2013 Beringer "Private Reserve" Napa Valley Cabernet Sauvignon

SKU #1275446 97 points Robert Parker's Wine Advocate

 One of the great efforts of recent years, and not surprisingly so, is the 2013 Cabernet Sauvignon Private Reserve, a blend of 81% from Howell Mountain, 11% from St. Helena and the rest Calistoga and Mount Veeder. It is a blend of 96% Cabernet Sauvignon 3% Cabernet Franc and 1% Petit Verdot aged 20 months in 84% new French oak. At 15.2% natural alcohol, this is a big boy, but also classic Napa Cabernet Sauvignon with crème de cassis, graphite, licorice, and a touch of spicy oak. Winemaker Laurie Hook, who has since departed as winemaker, really hit a home run with this beauty. The wine could benefit from 7-10 years cellaring and probably last 30 to 40. When all is said and done, this is an instant classic, the wine full-bodied with oodles of crème de cassis, pen ink, graphite and baking spices. It is multi-dimensional, layered, and one of the all-time great Beringer Private Reserves - and there have been many. (RP)  (3/2016)

95 points Vinous

 A big, dense wine, the 2013 Cabernet Sauvignon Private Reserve is solid. Much fresher and more delineated than the single-vineyard wines, the 2013 captures the freshness and overall intensity of the year. Graphite, smoke, inky blue/purplish fruit, wild flowers and lavender meld together to form an attractive mélange of aromas and flavors.This was my first tasting at Beringer following Laurie Hook's move into the role of Winemaker Emeritus. Mark Beringer, the great-great grandson of founder Jacob Beringer, is the newly arrived Chief Winemaker. These are all Laurie Hook's wines, though. Needless to say, it will be fascinating to see what Beringer does with this extensive range. One of the first developments has been the introduction of wood fermentation vats for the 2015 harvest. (AG)  (10/2015)

93 points Wine Spectator

 A classic Napa Cabernet in terms of weight, expression, density and proportion, from the initial spicy, seductive mocha, cedar and cigar box scents to the vibrant offering of perfumed currant, cassis, plum and wild berry. Best of all, the finish retains focus, showing tannic strength without overexerting itself. Long and detailed on the finish, this is an ideal candidate for a decade or more of cellaring. Drink now through 2030. (JL, Web-2016)

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Price: $149.99

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Cabernet Sauvignon and Blends

- Cabernet Sauvignon has come a long way from its role as a blending varietal, however dominant, in the wines of Bordeaux. Today it is the most planted red varietal in the world. Identified as a descendent of Cabernet Franc and Sauvignon Blanc, the late-ripening Cabernet Sauvignon needs to be planted in warmer climates to fully ripen. Its small berries can easily be identified for their distinctive blue color, thick skins and high tannins. And while the varietal has its own definitive characteristics: green pepper-like aromas and black currant flavors among them, it is perhaps most prized for its ability to convey terroir, vintage and winemaking. A relatively new varietal, Cabernet Sauvignon started making inroads into the wines of the M├ędoc and Graves in the late-18th century. Today it is also dominant in the up-and-coming Entre-Deux-Mers region of Bordeaux and can also be found in Southwest France. It is the companion varietal to Sangiovese in Italy's Super Tuscans and is planted all over Europe, stretching to lesser-known winegrowing regions like Russia and Lebanon. In the Americas Cabernet Sauvignon has found champions in every nook and cranny of California and among winemakers in Washington, where it complements plantings of Merlot. In South America, Cab thrives in Chile, but can also be found in smaller amounts in Argentina and even in Mexico.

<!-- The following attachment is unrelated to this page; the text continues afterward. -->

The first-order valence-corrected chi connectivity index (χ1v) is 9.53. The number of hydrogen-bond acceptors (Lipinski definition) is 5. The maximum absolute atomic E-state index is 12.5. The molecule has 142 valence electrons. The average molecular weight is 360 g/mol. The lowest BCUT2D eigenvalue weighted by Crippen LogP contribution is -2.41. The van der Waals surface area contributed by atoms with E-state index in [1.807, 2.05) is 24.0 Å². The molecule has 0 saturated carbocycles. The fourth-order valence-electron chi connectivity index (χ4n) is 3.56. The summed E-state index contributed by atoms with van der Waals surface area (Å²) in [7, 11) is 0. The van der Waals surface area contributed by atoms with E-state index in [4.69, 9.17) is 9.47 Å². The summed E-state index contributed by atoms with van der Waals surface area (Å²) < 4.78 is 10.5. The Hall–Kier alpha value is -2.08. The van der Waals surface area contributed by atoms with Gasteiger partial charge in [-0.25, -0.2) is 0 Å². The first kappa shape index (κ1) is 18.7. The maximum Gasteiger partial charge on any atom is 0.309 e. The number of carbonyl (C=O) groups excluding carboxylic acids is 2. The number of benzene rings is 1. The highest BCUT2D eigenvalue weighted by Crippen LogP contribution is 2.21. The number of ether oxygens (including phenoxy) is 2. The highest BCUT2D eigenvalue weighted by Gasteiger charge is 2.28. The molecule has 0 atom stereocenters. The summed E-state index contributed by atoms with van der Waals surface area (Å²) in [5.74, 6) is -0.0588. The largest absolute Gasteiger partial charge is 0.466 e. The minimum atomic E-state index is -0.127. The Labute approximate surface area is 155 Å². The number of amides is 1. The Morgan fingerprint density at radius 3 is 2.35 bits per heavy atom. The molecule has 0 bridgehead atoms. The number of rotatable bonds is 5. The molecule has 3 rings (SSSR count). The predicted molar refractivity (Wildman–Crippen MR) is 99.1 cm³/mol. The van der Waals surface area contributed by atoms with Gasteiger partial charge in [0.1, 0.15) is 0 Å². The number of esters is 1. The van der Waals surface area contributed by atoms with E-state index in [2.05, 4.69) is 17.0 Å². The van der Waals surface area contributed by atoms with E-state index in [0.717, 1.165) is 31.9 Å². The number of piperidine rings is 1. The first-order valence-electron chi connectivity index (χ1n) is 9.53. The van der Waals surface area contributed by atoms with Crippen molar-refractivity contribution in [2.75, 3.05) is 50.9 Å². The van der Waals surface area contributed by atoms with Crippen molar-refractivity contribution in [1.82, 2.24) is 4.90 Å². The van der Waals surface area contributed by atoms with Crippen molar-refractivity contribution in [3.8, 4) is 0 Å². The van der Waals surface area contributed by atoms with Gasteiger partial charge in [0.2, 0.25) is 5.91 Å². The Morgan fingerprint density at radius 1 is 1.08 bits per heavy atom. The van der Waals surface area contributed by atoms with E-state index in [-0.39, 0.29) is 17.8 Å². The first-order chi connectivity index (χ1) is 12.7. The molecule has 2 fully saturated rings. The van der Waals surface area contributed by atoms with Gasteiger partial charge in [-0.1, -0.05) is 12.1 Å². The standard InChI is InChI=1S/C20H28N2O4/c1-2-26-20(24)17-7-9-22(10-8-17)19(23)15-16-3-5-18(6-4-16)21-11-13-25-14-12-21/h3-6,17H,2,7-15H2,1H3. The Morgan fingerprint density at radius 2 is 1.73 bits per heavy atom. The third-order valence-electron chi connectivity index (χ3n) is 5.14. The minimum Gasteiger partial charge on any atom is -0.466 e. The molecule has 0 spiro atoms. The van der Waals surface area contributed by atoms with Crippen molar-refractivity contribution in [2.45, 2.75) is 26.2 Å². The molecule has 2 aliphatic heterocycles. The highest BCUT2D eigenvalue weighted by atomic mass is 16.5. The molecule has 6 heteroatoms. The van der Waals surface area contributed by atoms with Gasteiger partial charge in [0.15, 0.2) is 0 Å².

United States

- When people consider domestic wine, they normally think about the state of California. The fine viticultural Region within California, including the Napa Valley, Sonoma, Santa Cruz Mountains, Mendocino and Santa Barbara, are capable of growing grapes of world-class quality. But there's plenty of fabulous wine coming from other states, too. Oregon, Washington and New York are also causing eyebrows (and glassware) to be raised around the world. Click for a list of bestselling items from the United States.


- With the explosive growth that California's wine industry has seen the past several years, it's easy to view winemaking and grape growing in the Golden State as a recent phenomenon. And while it's true that California's viticultural history is brief compared to several European countries, this state's roots date back well over 200 years. Due to the enormous response to California wine within the United States and worldwide, there are thousands of excellent and diverse wines being produced within the state each year. For our entire selection of California wines, please visit this link.
Specific Appellation:

Napa Valley

- America's most famous wine region, which encompasses a varied geographical territory running about 20 miles long from the San Francisco Bay northward to the foot of Mount St. Helena. Napa's great diversity, both in terms of climate and terroir, has led to the creation of a number of smaller AVAs like Stags Leap District, Rutherford, Howell Mountain, Oakville and Mount Veeder, among others. Cabernet and chardonnay still reign supreme, but just about everything under the sun is grown in Napa Valley, in quality levels ranging from $2 jug wine to $500 a bottle California cab.